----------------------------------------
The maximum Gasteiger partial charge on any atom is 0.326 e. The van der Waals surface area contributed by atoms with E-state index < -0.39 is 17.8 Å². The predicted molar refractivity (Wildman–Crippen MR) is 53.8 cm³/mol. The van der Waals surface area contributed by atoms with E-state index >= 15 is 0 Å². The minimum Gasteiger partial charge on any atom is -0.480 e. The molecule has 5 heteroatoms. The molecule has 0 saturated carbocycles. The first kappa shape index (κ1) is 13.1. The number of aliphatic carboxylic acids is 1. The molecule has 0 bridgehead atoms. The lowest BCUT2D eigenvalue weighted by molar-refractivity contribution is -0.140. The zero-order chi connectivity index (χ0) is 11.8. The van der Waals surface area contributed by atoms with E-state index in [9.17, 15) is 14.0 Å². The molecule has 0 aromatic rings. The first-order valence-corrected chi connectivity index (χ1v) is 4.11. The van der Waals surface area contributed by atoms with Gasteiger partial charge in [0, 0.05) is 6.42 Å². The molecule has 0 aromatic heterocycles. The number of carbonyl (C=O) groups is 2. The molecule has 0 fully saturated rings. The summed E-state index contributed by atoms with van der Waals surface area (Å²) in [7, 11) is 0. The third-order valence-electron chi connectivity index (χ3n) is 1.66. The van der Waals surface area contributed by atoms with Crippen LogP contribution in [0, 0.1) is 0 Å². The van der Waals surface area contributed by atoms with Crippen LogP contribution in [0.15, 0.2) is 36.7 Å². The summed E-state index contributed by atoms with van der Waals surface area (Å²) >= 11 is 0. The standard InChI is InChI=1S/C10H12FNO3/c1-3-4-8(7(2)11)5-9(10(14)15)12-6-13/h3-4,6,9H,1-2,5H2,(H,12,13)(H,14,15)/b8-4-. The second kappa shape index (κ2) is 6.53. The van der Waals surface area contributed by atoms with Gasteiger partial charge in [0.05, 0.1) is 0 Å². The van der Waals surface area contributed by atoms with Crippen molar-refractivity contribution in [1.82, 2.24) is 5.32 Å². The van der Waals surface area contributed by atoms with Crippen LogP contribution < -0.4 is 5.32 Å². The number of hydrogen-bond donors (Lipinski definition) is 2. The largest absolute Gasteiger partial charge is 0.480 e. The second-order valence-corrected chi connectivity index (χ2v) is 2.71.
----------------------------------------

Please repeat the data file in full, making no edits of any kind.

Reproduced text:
The maximum Gasteiger partial charge on any atom is 0.326 e. The van der Waals surface area contributed by atoms with E-state index < -0.39 is 17.8 Å². The predicted molar refractivity (Wildman–Crippen MR) is 53.8 cm³/mol. The van der Waals surface area contributed by atoms with E-state index >= 15 is 0 Å². The minimum Gasteiger partial charge on any atom is -0.480 e. The molecule has 5 heteroatoms. The molecule has 0 saturated carbocycles. The first kappa shape index (κ1) is 13.1. The number of aliphatic carboxylic acids is 1. The molecule has 0 bridgehead atoms. The lowest BCUT2D eigenvalue weighted by molar-refractivity contribution is -0.140. The zero-order chi connectivity index (χ0) is 11.8. The van der Waals surface area contributed by atoms with E-state index in [9.17, 15) is 14.0 Å². The molecule has 0 aromatic rings. The first-order valence-corrected chi connectivity index (χ1v) is 4.11. The van der Waals surface area contributed by atoms with Gasteiger partial charge in [0, 0.05) is 6.42 Å². The molecule has 0 aromatic heterocycles. The number of carbonyl (C=O) groups is 2. The molecule has 0 fully saturated rings. The summed E-state index contributed by atoms with van der Waals surface area (Å²) in [7, 11) is 0. The third-order valence-electron chi connectivity index (χ3n) is 1.66. The van der Waals surface area contributed by atoms with Crippen LogP contribution in [0, 0.1) is 0 Å². The van der Waals surface area contributed by atoms with Crippen LogP contribution in [0.15, 0.2) is 36.7 Å². The summed E-state index contributed by atoms with van der Waals surface area (Å²) >= 11 is 0. The standard InChI is InChI=1S/C10H12FNO3/c1-3-4-8(7(2)11)5-9(10(14)15)12-6-13/h3-4,6,9H,1-2,5H2,(H,12,13)(H,14,15)/b8-4-. The second kappa shape index (κ2) is 6.53. The van der Waals surface area contributed by atoms with Gasteiger partial charge in [0.05, 0.1) is 0 Å². The van der Waals surface area contributed by atoms with Crippen molar-refractivity contribution in [1.82, 2.24) is 5.32 Å². The van der Waals surface area contributed by atoms with Crippen LogP contribution < -0.4 is 5.32 Å². The number of hydrogen-bond donors (Lipinski definition) is 2. The largest absolute Gasteiger partial charge is 0.480 e. The second-order valence-corrected chi connectivity index (χ2v) is 2.71.